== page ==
Increase the capacity of substitution programs in health canters, in particular in Podgorica, to reduce existing waiting lists for starting treatment in the capitol.
Introduce free distribution of Naloxone
Enabling conditions for adequate treatment of persons who use drugs within the Institution for Execution of Criminal Sanctions
Opening the safe injection room
Juventas supported implementation of drug-addicted persons activity related to painting „Support. Don’t Punish” logo in the center of Podgorica.
The main result of this year „Support don’t punish” campaign in Montenegro is decision of Ministry of Health to support development of substitution treatment in Podgorica and ensure opening another centre of this kind in 2018. The latest. NGO Juventas succeeded to make this agreement, just at the end of July, after whole month of very demanding negotiations.
For three years, Serbia was not eligible for funding from the Global Fund, which resulted in the closure of harm reduction programs around the country. The movie, prepared by NGO Re Generation, gives a glimpse of the desperate situation faced by injecting drug users in Serbia, and also explores the consequences of the closure of needle exchange programs in Belgrade, whilst trying to assess the current situation in the country!
Serbia is at the crossroads of a number of heroin trafficking routes. It has a significant population of injecting drug users – 20,000 according to the official estimates. Thanks to grants from the Global Fund to Fight AIDS, Tuberculosis and Malaria, several harm reduction services were introduced during the first decade of this century. Approximately two thousand people enrolled in opiate substitution programs, and four needle exchange programs provided sterile equipment to injecting drug users. The prevalence of HIV among drug users was low, though access to harm reduction services was far from adequate – the best indicator of risk being the high prevalence of Hepatitis C infections.
The last grant from the Global Fund ended in June 2014. The Government made no commitment to continue funding the programs, and there are no other international donors available to step in and cover the harm reduction funding gap. This resulted in closing of all needle and syringe projects except one, which is operated by Association Prevent in Novi Sad. Three years later, the Government has changed but the programs are still out of focus when it comes to national funding!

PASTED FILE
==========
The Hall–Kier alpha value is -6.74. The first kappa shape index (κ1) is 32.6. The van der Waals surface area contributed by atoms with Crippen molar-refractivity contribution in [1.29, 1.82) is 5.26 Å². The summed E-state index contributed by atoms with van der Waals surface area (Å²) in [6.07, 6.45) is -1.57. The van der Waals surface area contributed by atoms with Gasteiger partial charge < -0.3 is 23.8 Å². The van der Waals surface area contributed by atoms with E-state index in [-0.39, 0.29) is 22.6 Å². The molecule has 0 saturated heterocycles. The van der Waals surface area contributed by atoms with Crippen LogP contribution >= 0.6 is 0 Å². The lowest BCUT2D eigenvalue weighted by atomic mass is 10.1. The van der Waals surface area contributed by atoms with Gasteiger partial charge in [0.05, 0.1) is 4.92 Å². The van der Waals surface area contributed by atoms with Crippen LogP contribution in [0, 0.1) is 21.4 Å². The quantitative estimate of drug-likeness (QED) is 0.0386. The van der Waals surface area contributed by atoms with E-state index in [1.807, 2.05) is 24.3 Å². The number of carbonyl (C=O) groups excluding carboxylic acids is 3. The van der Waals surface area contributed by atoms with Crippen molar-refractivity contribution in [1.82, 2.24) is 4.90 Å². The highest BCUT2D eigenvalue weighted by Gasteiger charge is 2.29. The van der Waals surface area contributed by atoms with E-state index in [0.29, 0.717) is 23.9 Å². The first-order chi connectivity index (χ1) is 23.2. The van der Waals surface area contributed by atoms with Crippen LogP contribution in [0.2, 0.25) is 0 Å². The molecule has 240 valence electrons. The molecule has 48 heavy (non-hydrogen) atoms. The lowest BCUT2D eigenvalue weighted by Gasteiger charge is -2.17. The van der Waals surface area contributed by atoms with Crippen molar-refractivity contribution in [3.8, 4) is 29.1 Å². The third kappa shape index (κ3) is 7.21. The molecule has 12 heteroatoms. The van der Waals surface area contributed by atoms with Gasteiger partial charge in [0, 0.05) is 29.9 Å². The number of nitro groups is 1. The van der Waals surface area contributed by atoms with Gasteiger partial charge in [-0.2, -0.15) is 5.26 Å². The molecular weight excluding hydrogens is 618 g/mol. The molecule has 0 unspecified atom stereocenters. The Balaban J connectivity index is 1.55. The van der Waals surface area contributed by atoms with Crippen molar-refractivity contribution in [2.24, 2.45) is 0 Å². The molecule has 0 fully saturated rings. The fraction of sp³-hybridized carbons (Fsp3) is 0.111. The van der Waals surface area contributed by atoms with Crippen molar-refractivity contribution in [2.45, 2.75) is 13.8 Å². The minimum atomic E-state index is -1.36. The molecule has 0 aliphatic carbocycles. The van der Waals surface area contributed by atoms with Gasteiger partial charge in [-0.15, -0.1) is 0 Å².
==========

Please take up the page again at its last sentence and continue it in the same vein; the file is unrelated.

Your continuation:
What it means for Serbia at this point, and what it will mean for the future of the needle and syringe programs in the country is yet unknown. To find out more, watch the movie “Without Shift” produced by NGO Re Generation with support of Drug Reporter, exploring the opinions of different stakeholders on the topic.
For one more year, the global campaign “Support.Don’t Punish” has been successfully implemented in Greece. In 2017, 6 different civil society organizations – that constitute the Greek NGO Platform for Psychoactive Substances, an unofficial initiative for joint action among organizations working in the area of drug policy and psychoactive substances – joined forces and cooperated in order to effectively spread the message of the campaign, sensitize the public, raise awareness regarding the harms being caused by the criminalization of people who use drugs and promote the need for human rights and public health oriented drug policy and drug law reform.
The organizations that supported the implementation of the campaign were:
“CENTRE FOR LIFE” for the support of people living with HIV/AIDS [DPNSEE member]
“DIOGENIS”- Drug Policy Dialogue [IDPC partner member & DPNSEE partner member]
“PeNUPS”- Peer Network of Users of Psychoactive Substances
“POSITIVE VOICE”- Association of People living with HIV/AIDS [DPNSEE member]
“PROMETHEUS” – Hellenic Liver Patient Association [DPNSEE member]
For the achievement of the aforementioned goals, two main activities were implemented:
A press interview (June 27th, 12.00-14.00h, at Romantso, 3-5 Anaksagora Street, Omonia, Athens)
A street event (June 27th, 19.00h at SIN Athina, Athens)
Furthermore, before the 27th of June, representatives of these organizations took the initiative to spread the message of the campaign during several official events, that were organized by state authorities by asking officials, journalists, scientists, decision-makers and other high-ranking representatives of governmental organizations to take a photograph with the logo of “Support.Don’t Punish” (e.g. Mrs. Teta Papoutsopoulou-Diamantopoulou, the National Drug Coordinator; Mr. Evaggelos Kavetzopoulos, President of the Hellenic Organization against Drugs- OKANA; Mr. Nikolaos Manios, Chairman of the Parliament’s Committee on Social Affairs; Μr. Nikolaos Paraskevopoulos, MP and former Minister of Justice).